A server carries a Dutch oven through the lively, clamorous dining room of El Sapo Cuban Social Club, the thrilling new Silver Spring restaurant that Urban Butcher chef and owner Raynold Mendizábal opened in October. After he sets the pot on the table and removes the lid, alluring aromas of its contents—four meaty oxtails, orange slices, cherry tomatoes and a tangle of oregano stems mingling in a dark, rich braising liquid—seduce the diners who ordered it.
A few tables away, manager Judita D’Oliviera ignites a sky-high sparkler attached to a bottle of cava and starts singing “Happy Birthday” to a celebrant. Salsa music fills the air, and throughout the dining room, whether they realize it or not, patrons are moving their shoulders and tapping their feet to the rhythm of the beat.
Mendizábal, a Cuban native who lives in Silver Spring, calls El Sapo a social club rather than a restaurant because he wants guests to experience Cuba’s culture. “The music, the colors, the food, the laughter—I want everyone to feel a part of it, to sing, to spontaneously get up and dance. We want it to be contagious because our culture is contagious,” he says.
The welcome mat at El Sapo says “entra bailando” (enter dancing), and, if you follow its foot diagram for salsa steps, you will. At the host stand, there’s no host—just a musician and his keyboard, jamming as D’Oliviera walks up and greets you.
El Sapo, which occupies the ground floor of the recently built Central Silver Spring development, is basically a big concrete box. It’s so loud (93 decibels, “between motorcycle and food blender” on my phone’s Decibel X app) that you may leave hoarse and with your head ringing. That drawback, in my book, makes the experience a three-run home run instead of a grand slam. Go warned and yield to the fun.
Mendizábal, 48, is a Havana-born academic in mathematics and physics who left Cuba on a raft when he was 24. He was picked up at sea, spent a year in a refugee camp in Guantanamo Bay and arrived in the United States in 1995. He wound up in Pittsburgh, where he rose from dishwasher to cook in the restaurant business. In 2000, he came to Washington, where his career included chef stints at Pesce restaurant and Fujimar. He opened Urban Butcher in Silver Spring in 2013.
Sapo is toad in Spanish and represents good luck to Mendizábal. The Chinese introduced a lottery game in Cuba called la charada china, in which 36 numbers correspond to 36 various animals and objects. In the game, the number 22 is the toad. “I came to the U.S. on Oct. 18, 1995, and signed a lease on Oct. 18, 2017, 22 years later,” he says.
Giant glass garage doors that can open fully comprise two sides of the building. The club seats 100, plus 60 to 80 more in good weather when the mojito garden and patio are open. Design elements include tufted lime-green banquettes, a mural of a lively party scene and large decorative crosses made by D’Oliviera, mirrored wall sconces with flickering candles, and fuchsia and lime-green accent walls.
The menu here shows that Mendizábal has a keen understanding of marketing, with categories that highlight today’s popular trends: cocktails, ceviches, street foods, small plates, home cooking and entrées for two. On many tables you’ll notice whole coconuts branded with El Sapo’s name. They have large holes cut into their tops to turn them into drink receptacles for saoco cocktails made of fresh coconut water and Bacardi coconut rum. Having one easily leads to two.
You will also notice at other tables that many diners have ordered large Chúpate los Dedos (lick your fingers) platters perched on stands with little Cuban flags poking up from their contents. These are sampler assortments of the menu’s six street food offerings—empanadas; salt cod croquettes; puerco asado (Cuba’s national dish of slow-roasted pork in bitter orange sauce) on grilled bread; tostones (plantain patties); spicy beef burgers; and fried yuca batons—plus a Cubano sandwich (a hot pressed ham, cheese, roast pork, pickle and mustard sandwich) with french fries. The platter serves four for a hefty $78, but you can order its components à la carte. Don’t miss the flaky empanadas filled with picadillo (a thick, cumin- and cinnamon-infused sauce of ground beef, capers, olives and raisins) and the crispy, garlicky yuca (like steak fries, but starchier), which you should dip lavishly in the bold, verdant mojo sauce of jalapeño, vinegar, garlic, olive oil and cilantro. I also advise ordering as a starter the exquisite side dish of pan-blistered whole okra pods tossed with roasted garlic and lemon and lime slices.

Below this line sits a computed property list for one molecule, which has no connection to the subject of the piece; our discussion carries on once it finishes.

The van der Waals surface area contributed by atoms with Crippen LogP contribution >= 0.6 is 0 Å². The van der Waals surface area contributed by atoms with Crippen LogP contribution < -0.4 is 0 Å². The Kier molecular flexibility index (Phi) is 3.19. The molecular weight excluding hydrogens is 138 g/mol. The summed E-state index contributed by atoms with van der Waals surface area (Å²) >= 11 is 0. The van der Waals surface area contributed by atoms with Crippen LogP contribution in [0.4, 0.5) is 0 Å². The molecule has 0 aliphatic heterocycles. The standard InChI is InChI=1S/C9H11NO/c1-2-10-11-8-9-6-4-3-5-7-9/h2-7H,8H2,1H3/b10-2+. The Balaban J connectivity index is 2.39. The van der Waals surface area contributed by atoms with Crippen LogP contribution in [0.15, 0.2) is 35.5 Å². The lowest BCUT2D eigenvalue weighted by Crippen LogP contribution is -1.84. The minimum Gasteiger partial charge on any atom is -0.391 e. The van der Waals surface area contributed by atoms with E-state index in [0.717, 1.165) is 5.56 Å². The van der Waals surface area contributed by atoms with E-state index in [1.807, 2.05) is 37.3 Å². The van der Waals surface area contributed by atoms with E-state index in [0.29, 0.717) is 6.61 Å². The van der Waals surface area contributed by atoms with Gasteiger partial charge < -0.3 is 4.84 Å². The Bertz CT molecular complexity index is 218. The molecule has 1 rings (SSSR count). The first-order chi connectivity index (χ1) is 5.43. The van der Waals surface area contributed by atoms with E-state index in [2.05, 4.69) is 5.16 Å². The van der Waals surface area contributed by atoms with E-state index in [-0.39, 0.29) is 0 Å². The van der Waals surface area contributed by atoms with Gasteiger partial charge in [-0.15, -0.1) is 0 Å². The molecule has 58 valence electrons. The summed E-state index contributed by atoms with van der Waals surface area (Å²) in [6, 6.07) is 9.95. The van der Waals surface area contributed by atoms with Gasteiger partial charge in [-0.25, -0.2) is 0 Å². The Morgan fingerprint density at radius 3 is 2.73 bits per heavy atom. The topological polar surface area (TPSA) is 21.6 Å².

Mendizábal wisely keeps things simple with his ceviches, which are put together to order rather than prepped ahead to wither in their citrus marinades. I give two of them high marks. Razor-thin conch slices, red onion slivers and cherry tomatoes tossed with orange and lime juices and a hit of fiery habanero pepper have a perfect acidic brightness. Bay scallops, cubed mango, red onions, red peppers and cilantro get tossed in lime juice and coconut milk, bringing forth the mollusk’s sweetness.
For main courses, I reiterate praise for the oxtails, brined and braised until the meat falls off the bone but still preserves some bite. Goat meat—dried into jerky and braised into a thick stew with honey, cumin and chopped onions, green peppers, tomatoes and garlic—becomes a topping for creamy polenta-like tamal in what is a luscious, hearty casserole.
Some dishes don’t hit the mark—overcooked, overcharred grilled salmon can’t be saved by its pineapple and red pepper salsa. Head-on, shell-on tiger prawns in a thick tomato and olive sauce are mushy and too messy to eat. Churros for dessert are undercooked and pasty. Opt instead for creamy pineapple crème brûlée with its crunchy sugar armor. Or, better yet, have an espresso-laced cortadito martini or a shot of aged rum before you head out the door, dancing.
David Hagedorn is the restaurant critic for Bethesda Magazine.